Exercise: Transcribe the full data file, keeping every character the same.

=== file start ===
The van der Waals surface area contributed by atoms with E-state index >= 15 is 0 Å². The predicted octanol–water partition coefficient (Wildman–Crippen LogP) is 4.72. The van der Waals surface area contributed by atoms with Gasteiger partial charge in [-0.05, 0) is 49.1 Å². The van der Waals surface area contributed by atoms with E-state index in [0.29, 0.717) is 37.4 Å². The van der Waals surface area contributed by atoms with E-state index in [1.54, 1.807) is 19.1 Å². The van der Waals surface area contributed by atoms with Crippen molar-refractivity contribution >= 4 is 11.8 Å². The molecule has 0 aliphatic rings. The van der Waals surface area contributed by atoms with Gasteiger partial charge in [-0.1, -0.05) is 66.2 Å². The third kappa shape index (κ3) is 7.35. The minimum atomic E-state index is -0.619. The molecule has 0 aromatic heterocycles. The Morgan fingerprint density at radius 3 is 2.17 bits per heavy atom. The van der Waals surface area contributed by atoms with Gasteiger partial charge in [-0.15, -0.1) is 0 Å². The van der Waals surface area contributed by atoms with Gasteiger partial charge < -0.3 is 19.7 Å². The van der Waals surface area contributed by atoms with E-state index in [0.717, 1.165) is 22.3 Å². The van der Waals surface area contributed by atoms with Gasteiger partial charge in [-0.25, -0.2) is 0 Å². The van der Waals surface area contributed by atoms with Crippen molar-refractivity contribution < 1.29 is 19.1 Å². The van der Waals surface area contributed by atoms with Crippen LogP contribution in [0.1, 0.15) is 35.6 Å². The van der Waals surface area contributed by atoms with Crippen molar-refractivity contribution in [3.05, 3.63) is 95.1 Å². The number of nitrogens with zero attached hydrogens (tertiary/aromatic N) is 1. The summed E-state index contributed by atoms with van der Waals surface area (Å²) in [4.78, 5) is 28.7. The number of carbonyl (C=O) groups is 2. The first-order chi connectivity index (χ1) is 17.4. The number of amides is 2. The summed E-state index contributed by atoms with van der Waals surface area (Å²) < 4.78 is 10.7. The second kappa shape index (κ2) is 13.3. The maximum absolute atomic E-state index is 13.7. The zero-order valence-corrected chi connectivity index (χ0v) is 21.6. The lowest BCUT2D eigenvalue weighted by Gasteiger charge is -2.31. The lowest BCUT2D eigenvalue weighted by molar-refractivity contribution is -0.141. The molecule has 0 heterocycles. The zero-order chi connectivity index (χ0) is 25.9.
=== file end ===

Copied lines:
The van der Waals surface area contributed by atoms with E-state index >= 15 is 0 Å². The predicted octanol–water partition coefficient (Wildman–Crippen LogP) is 4.72. The van der Waals surface area contributed by atoms with Gasteiger partial charge in [-0.05, 0) is 49.1 Å². The van der Waals surface area contributed by atoms with E-state index in [0.29, 0.717) is 37.4 Å². The van der Waals surface area contributed by atoms with E-state index in [1.54, 1.807) is 19.1 Å². The van der Waals surface area contributed by atoms with Crippen molar-refractivity contribution >= 4 is 11.8 Å². The molecule has 0 aliphatic rings. The van der Waals surface area contributed by atoms with Gasteiger partial charge in [-0.1, -0.05) is 66.2 Å². The third kappa shape index (κ3) is 7.35. The minimum atomic E-state index is -0.619. The molecule has 0 aromatic heterocycles. The Morgan fingerprint density at radius 3 is 2.17 bits per heavy atom. The van der Waals surface area contributed by atoms with Gasteiger partial charge in [-0.15, -0.1) is 0 Å². The van der Waals surface area contributed by atoms with Gasteiger partial charge < -0.3 is 19.7 Å². The van der Waals surface area contributed by atoms with E-state index in [0.717, 1.165) is 22.3 Å². The van der Waals surface area contributed by atoms with Gasteiger partial charge in [-0.25, -0.2) is 0 Å². The van der Waals surface area contributed by atoms with Crippen molar-refractivity contribution < 1.29 is 19.1 Å². The van der Waals surface area contributed by atoms with Crippen LogP contribution in [0.1, 0.15) is 35.6 Å². The van der Waals surface area contributed by atoms with Crippen molar-refractivity contribution in [3.05, 3.63) is 95.1 Å². The number of nitrogens with zero attached hydrogens (tertiary/aromatic N) is 1. The summed E-state index contributed by atoms with van der Waals surface area (Å²) in [4.78, 5) is 28.7. The number of carbonyl (C=O) groups is 2. The first-order chi connectivity index (χ1) is 17.4. The number of amides is 2. The summed E-state index contributed by atoms with van der Waals surface area (Å²) < 4.78 is 10.7. The second kappa shape index (κ2) is 13.3. The maximum absolute atomic E-state index is 13.7. The zero-order valence-corrected chi connectivity index (χ0v) is 21.6. The lowest BCUT2D eigenvalue weighted by Gasteiger charge is -2.31. The lowest BCUT2D eigenvalue weighted by molar-refractivity contribution is -0.141. The molecule has 0 heterocycles. The zero-order chi connectivity index (χ0) is 25.9.